Eight Facts On The Child Tax Credit.
Qualifying for the child tax credit will depend on your income and age of the child. The credit is in addition to childcare credit. To understand how this credit profits your family, here are ten crucial facts from the Internal Revenue Service regarding the Child Tax Credit.
To qualify for the credit children must meet certain requirements that include age, relationship, support, dependent, citizenship and residence.
1. Age Qualifications:
A child needs to be 16 years or younger at the conclusion of 2015. Therefore, a child must be under the age of 17.
2. Relationship of the child:
When filing your taxes, you have the right to claim your biological children, stepchildren, siblings or step-siblings. You can also claim any grandchildren, great-grandchildren or adopted children. You must legally adopt the adopted child. When filing your taxes, you can also claim foster children if the court or other agency put them under your authority.
3. Financial Support:
To claim the Tax Credit, the child cannot have provided over half of their support.
On your federal tax return, you are required to claim the child as a dependent.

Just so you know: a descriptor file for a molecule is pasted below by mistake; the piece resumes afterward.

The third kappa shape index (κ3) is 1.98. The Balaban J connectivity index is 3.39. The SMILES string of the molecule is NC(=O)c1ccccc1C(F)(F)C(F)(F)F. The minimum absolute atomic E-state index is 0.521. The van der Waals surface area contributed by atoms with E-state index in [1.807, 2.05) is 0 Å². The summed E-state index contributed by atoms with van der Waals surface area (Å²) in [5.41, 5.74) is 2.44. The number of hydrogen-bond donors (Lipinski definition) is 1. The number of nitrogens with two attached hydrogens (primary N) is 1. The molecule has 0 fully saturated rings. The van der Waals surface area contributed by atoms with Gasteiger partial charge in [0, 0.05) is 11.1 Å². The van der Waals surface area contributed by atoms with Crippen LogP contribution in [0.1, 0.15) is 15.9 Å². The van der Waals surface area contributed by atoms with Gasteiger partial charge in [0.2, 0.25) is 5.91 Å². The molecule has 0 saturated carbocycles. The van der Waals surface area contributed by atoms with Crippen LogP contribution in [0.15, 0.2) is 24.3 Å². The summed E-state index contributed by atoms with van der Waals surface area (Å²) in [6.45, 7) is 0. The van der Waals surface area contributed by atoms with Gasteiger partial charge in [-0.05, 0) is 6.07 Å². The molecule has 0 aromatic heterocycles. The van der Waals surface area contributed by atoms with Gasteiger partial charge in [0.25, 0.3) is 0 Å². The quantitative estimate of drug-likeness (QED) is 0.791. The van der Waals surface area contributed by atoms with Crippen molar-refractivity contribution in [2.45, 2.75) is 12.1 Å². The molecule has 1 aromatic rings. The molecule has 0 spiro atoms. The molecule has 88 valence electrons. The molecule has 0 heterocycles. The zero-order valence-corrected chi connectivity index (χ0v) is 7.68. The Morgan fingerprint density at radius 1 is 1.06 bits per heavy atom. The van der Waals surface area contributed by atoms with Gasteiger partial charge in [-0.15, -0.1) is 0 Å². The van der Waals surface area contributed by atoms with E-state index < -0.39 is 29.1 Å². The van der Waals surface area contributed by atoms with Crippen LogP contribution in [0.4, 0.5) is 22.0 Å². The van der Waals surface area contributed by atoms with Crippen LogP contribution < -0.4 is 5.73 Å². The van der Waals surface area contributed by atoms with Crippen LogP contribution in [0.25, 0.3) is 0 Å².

To claim the Tax Credit, the child must be a citizen or resident of the United States. A U.S National or U.S resident alien will also qualify for the credit.
The child needs to have lived in your home for over half of the year. The IRS Publication 972, Child Tax Credit includes some exceptions to the residency rule.
7. Income Limitations:
The credit might be reduced if your gross income is above a certain level. If you are filing a joint return, the credit will be reduced if your income is over $110,000. If you are unmarried, the credit will be reduced if your income is over $75,000. If you are married by filing a separate return, the credit will be reduced if your income is over $55,000. The credit will be decreased by $50 for each $1000 your income surpasses the amount of your income.
8. Extra Child Credit:
It is possible to claim the Additional Child Tax Credit if the amount of your credit exceeds the amount of income tax you owe.